The number of foreign-born people employed in the United States reached another record high in June, according to new figures released Friday by the Bureau of Labor Statistics.
The BLS reports that last month a record 25,851,000 foreign-born people had jobs in the U.S., an increase of 110,000 people from the previous record high hit in March.
The BLS defines the “foreign-born” as “those residing in the United States who were not U.S. citizens at birth.”
More specifically, the BLS says, “[the foreign-born] were born outside the United States or one of its outlying areas such as Puerto Rico or Guam, to parents neither of whom was a U.S. citizen. The native born are persons who were born in the United States or one of its outlying areas such as Puerto Rico or Guam or who were born abroad of at least one parent who was a U.S. citizen.”
The unemployment rate among the foreign born, according to the not-seasonally adjusted data, was 4.0 percent. The labor force participation rate was 65.6 percent.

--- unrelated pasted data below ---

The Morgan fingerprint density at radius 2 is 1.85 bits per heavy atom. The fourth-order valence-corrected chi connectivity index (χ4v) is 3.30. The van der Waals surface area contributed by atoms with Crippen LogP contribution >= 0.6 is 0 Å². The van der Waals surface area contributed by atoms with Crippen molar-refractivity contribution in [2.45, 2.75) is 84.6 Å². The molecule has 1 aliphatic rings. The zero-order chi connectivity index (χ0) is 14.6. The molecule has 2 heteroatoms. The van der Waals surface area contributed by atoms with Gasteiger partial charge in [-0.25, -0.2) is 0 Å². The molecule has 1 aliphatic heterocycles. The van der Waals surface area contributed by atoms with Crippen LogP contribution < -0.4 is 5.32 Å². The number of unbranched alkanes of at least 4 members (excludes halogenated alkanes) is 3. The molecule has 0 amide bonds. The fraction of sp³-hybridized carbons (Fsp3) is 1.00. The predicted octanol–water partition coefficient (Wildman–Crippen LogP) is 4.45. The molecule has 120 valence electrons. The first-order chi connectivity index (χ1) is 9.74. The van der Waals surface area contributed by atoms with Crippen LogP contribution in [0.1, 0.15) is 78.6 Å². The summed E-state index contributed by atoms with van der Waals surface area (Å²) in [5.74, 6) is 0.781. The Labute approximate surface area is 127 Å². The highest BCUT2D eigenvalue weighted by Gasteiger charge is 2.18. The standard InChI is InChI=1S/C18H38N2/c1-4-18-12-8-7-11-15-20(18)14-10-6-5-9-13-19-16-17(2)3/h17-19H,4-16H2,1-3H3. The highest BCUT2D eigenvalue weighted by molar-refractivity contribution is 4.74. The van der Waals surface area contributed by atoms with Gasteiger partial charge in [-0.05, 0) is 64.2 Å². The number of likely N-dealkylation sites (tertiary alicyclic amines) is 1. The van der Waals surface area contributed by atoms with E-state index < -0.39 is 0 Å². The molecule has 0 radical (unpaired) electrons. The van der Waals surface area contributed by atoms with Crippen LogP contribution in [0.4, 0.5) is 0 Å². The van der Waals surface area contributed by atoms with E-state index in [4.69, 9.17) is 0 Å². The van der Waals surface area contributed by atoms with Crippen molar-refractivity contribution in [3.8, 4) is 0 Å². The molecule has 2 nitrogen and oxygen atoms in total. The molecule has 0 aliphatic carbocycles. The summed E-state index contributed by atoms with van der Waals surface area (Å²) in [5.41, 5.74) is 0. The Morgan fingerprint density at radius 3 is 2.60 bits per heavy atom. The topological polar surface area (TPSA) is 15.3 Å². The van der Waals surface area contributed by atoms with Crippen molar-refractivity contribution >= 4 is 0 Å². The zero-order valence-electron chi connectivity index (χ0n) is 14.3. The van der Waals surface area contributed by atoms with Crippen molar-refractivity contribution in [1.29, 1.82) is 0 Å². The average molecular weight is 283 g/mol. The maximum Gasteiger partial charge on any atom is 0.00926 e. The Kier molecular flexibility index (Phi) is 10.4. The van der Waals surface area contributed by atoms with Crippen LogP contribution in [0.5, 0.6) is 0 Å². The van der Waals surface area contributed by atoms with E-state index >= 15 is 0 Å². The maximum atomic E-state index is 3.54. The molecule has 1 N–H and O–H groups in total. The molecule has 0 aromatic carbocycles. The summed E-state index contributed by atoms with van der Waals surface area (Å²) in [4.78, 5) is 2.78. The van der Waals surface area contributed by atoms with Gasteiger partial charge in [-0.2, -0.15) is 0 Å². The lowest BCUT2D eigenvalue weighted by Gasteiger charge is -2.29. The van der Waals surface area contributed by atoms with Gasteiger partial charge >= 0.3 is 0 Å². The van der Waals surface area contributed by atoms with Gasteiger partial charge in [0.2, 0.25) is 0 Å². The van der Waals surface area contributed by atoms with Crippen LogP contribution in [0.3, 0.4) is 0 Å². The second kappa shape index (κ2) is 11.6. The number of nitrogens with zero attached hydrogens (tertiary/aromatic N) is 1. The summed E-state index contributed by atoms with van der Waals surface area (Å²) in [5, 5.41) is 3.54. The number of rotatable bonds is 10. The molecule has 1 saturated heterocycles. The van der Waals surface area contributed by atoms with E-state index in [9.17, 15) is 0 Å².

While more foreign-born people had jobs last month, number of native-born Americans with jobs declined by 179,000 last month, hitting 126,140,000.The unemployment rate among native-born people was 5.3 percent and the labor force participation rate was 62.7 percent.
Both the foreign-born and native-born populations have experienced job-growth under the Obama Administration. The employment-growth among the foreign-born population, when compared with overall working-age population growth, however, has fared somewhat better.
Since President Obama took office, the population of working-age foreign-born people has increased by 6,048,000 and the number with jobs has grown by 4,476,000. In the same timeframe the native-born, working-age population grew by 12,611,000 and the number with jobs grew by 7,079,000.